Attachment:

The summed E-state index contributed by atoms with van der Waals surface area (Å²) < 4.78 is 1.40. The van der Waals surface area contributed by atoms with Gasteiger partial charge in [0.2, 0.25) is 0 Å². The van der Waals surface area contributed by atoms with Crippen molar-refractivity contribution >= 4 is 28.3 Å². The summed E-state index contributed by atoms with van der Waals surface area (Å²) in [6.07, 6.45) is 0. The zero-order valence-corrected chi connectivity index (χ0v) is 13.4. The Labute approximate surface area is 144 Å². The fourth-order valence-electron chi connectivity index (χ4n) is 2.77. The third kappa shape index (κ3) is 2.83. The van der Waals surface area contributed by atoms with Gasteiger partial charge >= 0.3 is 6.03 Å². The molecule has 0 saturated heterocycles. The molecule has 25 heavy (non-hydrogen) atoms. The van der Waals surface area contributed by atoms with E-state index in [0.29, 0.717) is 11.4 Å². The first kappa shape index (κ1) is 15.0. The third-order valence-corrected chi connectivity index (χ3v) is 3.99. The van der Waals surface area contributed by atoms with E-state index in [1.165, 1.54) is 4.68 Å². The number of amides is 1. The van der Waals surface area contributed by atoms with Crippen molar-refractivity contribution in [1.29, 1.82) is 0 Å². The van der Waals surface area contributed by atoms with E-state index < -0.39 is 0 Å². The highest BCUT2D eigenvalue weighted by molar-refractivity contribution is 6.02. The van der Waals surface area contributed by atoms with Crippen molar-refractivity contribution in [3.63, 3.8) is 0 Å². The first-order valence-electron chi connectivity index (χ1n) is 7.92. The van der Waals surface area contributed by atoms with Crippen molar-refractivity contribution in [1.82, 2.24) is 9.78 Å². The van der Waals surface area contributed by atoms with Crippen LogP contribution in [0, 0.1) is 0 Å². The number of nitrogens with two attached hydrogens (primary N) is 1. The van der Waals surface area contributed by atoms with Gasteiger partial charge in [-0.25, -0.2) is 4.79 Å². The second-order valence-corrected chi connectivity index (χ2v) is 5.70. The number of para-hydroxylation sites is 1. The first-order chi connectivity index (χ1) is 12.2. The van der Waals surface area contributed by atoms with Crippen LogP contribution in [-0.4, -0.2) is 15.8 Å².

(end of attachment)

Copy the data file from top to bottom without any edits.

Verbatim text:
The summed E-state index contributed by atoms with van der Waals surface area (Å²) < 4.78 is 1.40. The van der Waals surface area contributed by atoms with Gasteiger partial charge in [0.2, 0.25) is 0 Å². The van der Waals surface area contributed by atoms with Crippen molar-refractivity contribution >= 4 is 28.3 Å². The summed E-state index contributed by atoms with van der Waals surface area (Å²) in [6.07, 6.45) is 0. The zero-order valence-corrected chi connectivity index (χ0v) is 13.4. The Labute approximate surface area is 144 Å². The fourth-order valence-electron chi connectivity index (χ4n) is 2.77. The third kappa shape index (κ3) is 2.83. The van der Waals surface area contributed by atoms with Gasteiger partial charge >= 0.3 is 6.03 Å². The molecule has 0 saturated heterocycles. The molecule has 25 heavy (non-hydrogen) atoms. The van der Waals surface area contributed by atoms with E-state index in [0.29, 0.717) is 11.4 Å². The first kappa shape index (κ1) is 15.0. The third-order valence-corrected chi connectivity index (χ3v) is 3.99. The van der Waals surface area contributed by atoms with E-state index in [1.165, 1.54) is 4.68 Å². The number of amides is 1. The van der Waals surface area contributed by atoms with Crippen molar-refractivity contribution in [1.29, 1.82) is 0 Å². The van der Waals surface area contributed by atoms with E-state index < -0.39 is 0 Å². The highest BCUT2D eigenvalue weighted by molar-refractivity contribution is 6.02. The van der Waals surface area contributed by atoms with Crippen molar-refractivity contribution in [3.63, 3.8) is 0 Å². The first-order valence-electron chi connectivity index (χ1n) is 7.92. The van der Waals surface area contributed by atoms with Crippen molar-refractivity contribution in [1.82, 2.24) is 9.78 Å². The van der Waals surface area contributed by atoms with Crippen LogP contribution in [0, 0.1) is 0 Å². The number of nitrogens with two attached hydrogens (primary N) is 1. The van der Waals surface area contributed by atoms with Gasteiger partial charge in [-0.25, -0.2) is 4.79 Å². The second-order valence-corrected chi connectivity index (χ2v) is 5.70. The number of para-hydroxylation sites is 1. The first-order chi connectivity index (χ1) is 12.2. The van der Waals surface area contributed by atoms with Crippen LogP contribution in [-0.4, -0.2) is 15.8 Å².